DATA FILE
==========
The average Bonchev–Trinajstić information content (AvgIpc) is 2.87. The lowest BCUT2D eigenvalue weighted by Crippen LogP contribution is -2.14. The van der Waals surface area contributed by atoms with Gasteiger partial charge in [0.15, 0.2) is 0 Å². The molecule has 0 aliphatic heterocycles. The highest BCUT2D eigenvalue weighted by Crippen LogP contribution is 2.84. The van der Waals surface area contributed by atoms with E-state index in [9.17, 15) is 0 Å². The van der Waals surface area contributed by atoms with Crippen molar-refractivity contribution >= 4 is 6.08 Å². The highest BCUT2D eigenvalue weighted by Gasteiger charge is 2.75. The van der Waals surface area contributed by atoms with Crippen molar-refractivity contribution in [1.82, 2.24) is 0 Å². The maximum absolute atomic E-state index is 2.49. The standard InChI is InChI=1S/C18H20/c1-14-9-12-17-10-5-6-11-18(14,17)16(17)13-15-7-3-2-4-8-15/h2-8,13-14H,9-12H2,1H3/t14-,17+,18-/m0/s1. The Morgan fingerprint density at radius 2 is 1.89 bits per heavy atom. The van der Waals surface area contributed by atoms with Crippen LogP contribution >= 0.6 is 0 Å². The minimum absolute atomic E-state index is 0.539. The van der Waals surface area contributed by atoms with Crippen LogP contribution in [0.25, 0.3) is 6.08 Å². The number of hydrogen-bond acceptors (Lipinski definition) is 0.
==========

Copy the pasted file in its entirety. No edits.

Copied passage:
The average Bonchev–Trinajstić information content (AvgIpc) is 2.87. The lowest BCUT2D eigenvalue weighted by Crippen LogP contribution is -2.14. The van der Waals surface area contributed by atoms with Gasteiger partial charge in [0.15, 0.2) is 0 Å². The molecule has 0 aliphatic heterocycles. The highest BCUT2D eigenvalue weighted by Crippen LogP contribution is 2.84. The van der Waals surface area contributed by atoms with E-state index in [9.17, 15) is 0 Å². The van der Waals surface area contributed by atoms with Crippen molar-refractivity contribution >= 4 is 6.08 Å². The highest BCUT2D eigenvalue weighted by Gasteiger charge is 2.75. The van der Waals surface area contributed by atoms with Crippen molar-refractivity contribution in [1.82, 2.24) is 0 Å². The maximum absolute atomic E-state index is 2.49. The standard InChI is InChI=1S/C18H20/c1-14-9-12-17-10-5-6-11-18(14,17)16(17)13-15-7-3-2-4-8-15/h2-8,13-14H,9-12H2,1H3/t14-,17+,18-/m0/s1. The Morgan fingerprint density at radius 2 is 1.89 bits per heavy atom. The van der Waals surface area contributed by atoms with Crippen LogP contribution >= 0.6 is 0 Å². The minimum absolute atomic E-state index is 0.539. The van der Waals surface area contributed by atoms with Crippen LogP contribution in [0.25, 0.3) is 6.08 Å². The number of hydrogen-bond acceptors (Lipinski definition) is 0.